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Creeping Crud

Been fighting the crud for the past week. Nothing major, just annoying. Started as a slight sore throat which crept down into my chest and now has me hacking up phlegm. The sore throat is gone now and I keep expecting the rest to be gone any day now, but the damn thing is lingering. Pisses me off. It is slowing me down at the time when I desperately need not to be slowed down. I'm running at maybe 75%, my sleep cycle is screwed to hell, and I am tiring much too easily.

Well, never mind. *cough cough*

Aside from that, life is good.

The Jets seem to have acquired LaDamian Tomlinson. Good for them, I guess. I still refuse to call him LT. There's only one LT and his name is Lawrence Taylor. Tomlinson can be LD. I hope he can still run. Replacing Thomas Jones won't be easy.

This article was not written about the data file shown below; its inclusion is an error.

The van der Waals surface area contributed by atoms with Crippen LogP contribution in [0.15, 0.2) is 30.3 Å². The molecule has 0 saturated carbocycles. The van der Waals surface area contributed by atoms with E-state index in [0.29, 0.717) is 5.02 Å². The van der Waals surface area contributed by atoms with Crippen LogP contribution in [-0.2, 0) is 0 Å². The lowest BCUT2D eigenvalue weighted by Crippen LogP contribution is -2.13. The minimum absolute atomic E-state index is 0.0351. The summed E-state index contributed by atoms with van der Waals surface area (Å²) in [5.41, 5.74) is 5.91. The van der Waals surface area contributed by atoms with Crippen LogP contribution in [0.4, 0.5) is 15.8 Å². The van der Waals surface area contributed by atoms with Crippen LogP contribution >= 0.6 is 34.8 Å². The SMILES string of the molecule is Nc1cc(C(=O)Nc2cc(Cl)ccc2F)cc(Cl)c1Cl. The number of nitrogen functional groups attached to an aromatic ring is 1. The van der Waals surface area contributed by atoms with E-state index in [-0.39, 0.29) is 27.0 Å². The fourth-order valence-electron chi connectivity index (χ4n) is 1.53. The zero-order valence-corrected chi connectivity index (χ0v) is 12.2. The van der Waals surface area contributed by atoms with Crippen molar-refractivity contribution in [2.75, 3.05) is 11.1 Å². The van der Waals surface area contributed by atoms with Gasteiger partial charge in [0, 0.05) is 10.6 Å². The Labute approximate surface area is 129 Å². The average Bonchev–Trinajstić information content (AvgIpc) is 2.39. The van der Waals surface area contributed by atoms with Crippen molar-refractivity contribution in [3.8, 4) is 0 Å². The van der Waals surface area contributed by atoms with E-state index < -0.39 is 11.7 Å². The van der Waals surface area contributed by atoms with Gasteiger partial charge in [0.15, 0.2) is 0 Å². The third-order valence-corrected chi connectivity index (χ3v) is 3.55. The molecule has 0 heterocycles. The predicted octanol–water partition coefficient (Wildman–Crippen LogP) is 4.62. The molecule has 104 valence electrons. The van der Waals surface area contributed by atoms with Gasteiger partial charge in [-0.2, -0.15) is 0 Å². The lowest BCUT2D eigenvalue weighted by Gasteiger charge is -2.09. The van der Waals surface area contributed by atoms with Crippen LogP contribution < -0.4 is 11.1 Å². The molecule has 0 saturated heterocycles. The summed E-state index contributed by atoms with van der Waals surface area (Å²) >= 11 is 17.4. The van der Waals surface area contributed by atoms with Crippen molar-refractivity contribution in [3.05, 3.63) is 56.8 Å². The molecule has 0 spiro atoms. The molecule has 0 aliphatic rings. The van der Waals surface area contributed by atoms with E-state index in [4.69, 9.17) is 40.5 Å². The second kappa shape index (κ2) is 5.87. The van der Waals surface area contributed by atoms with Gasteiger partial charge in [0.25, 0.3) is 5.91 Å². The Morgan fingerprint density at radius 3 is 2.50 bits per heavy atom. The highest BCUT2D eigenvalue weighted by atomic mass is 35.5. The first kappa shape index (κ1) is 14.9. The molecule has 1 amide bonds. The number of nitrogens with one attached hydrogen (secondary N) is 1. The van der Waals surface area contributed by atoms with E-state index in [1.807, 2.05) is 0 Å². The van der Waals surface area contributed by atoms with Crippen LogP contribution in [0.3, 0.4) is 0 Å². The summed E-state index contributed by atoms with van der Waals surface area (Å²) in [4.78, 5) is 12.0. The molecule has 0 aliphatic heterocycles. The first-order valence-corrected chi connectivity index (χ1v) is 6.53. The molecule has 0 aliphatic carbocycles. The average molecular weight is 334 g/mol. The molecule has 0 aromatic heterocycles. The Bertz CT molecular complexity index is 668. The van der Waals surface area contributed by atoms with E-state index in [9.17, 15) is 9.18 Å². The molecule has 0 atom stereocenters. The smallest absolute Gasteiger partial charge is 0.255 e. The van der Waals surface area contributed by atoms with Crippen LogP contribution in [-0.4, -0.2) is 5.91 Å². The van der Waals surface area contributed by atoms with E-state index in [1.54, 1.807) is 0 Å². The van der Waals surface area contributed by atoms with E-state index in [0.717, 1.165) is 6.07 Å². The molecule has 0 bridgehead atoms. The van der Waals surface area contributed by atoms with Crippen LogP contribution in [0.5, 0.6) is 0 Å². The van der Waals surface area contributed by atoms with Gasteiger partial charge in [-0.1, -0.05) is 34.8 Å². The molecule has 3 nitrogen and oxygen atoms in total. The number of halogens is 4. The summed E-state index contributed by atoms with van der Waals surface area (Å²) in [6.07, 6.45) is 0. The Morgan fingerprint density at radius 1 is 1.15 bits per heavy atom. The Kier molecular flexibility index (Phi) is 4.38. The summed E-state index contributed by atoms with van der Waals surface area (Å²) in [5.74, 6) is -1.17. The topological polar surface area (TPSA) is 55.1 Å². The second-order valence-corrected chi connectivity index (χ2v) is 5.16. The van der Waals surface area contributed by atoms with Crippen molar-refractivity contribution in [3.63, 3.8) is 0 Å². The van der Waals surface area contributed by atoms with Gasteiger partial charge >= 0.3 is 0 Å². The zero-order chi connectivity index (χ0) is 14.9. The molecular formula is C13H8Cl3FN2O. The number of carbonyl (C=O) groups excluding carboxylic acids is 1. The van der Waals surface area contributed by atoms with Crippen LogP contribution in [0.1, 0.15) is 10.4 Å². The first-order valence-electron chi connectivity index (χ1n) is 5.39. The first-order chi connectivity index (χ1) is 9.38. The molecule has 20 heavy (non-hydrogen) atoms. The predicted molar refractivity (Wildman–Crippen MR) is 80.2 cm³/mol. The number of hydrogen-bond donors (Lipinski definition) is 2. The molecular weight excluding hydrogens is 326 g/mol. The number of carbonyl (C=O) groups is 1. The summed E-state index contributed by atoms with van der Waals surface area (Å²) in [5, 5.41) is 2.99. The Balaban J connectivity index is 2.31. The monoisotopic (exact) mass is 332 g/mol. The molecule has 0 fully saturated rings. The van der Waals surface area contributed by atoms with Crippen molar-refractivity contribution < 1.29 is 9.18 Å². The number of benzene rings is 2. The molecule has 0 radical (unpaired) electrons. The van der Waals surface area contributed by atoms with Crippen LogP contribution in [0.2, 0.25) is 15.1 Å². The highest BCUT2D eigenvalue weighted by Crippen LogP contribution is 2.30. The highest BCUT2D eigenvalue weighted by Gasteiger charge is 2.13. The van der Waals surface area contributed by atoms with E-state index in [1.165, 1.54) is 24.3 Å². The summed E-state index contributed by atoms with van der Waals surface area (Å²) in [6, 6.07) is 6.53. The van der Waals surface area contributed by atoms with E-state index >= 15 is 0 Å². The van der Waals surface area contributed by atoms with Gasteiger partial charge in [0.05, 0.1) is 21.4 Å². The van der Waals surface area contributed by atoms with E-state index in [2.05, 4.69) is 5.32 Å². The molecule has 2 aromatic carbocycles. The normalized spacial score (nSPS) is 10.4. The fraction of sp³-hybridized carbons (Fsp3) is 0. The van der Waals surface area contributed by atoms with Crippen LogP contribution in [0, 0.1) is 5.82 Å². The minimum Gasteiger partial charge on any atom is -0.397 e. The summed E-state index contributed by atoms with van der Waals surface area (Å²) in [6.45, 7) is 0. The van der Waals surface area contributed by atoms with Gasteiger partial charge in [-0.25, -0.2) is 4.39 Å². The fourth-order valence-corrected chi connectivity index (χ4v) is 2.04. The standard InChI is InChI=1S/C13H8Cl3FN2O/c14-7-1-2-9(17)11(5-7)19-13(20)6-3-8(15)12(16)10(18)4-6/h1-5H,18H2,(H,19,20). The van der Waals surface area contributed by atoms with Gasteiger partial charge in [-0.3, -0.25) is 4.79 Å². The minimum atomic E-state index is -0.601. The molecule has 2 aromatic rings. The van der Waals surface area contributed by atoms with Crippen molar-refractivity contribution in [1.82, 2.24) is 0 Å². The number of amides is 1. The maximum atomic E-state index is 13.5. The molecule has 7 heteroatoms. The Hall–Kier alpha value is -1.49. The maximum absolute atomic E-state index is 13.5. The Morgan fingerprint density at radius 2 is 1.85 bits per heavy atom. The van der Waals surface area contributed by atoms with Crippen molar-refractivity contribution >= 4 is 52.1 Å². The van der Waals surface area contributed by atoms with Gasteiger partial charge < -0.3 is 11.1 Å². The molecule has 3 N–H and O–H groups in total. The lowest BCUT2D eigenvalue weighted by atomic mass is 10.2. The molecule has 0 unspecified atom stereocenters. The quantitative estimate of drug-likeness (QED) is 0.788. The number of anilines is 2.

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Mar. 15th, 2010 07:06 pm (UTC)

I once had a cold that lasted two weeks. Nothing debilitating but I just felt like crap and couldn't shake it. I finally just took a day off work and slept for like 20 hours straight. When I woke up it was gone.
Mar. 15th, 2010 07:09 pm (UTC)
My ex-doctor once said to me that "a little sickness never hurt anyone!". Can you tell why i never went back to him?
Mar. 15th, 2010 07:11 pm (UTC)
I've had the same exact thing the past few weeks. For me, it's a seasonal thing that happens when Spring comes around.

I hope for the Jets' sake that LaDainian Tomlinson's best years aren't behind him. 30 is old for running backs nowadays, eh?
Mar. 16th, 2010 05:45 pm (UTC)
Thirty is old for running backs. For most of them you can expect three to four seasons of their best. It is only the very rare athlete who can do that job for longer.
Mar. 15th, 2010 07:12 pm (UTC)
If you haven't tried it, a mix of apple cider vinegar (unfiltered) and honey really clear up phlegm for a lot of people. A 1:1 mix taken straight is a nasty medicine, but it sure clears up the airways!
Mar. 15th, 2010 07:13 pm (UTC)
LD will always be Larry David!
Mar. 15th, 2010 07:28 pm (UTC)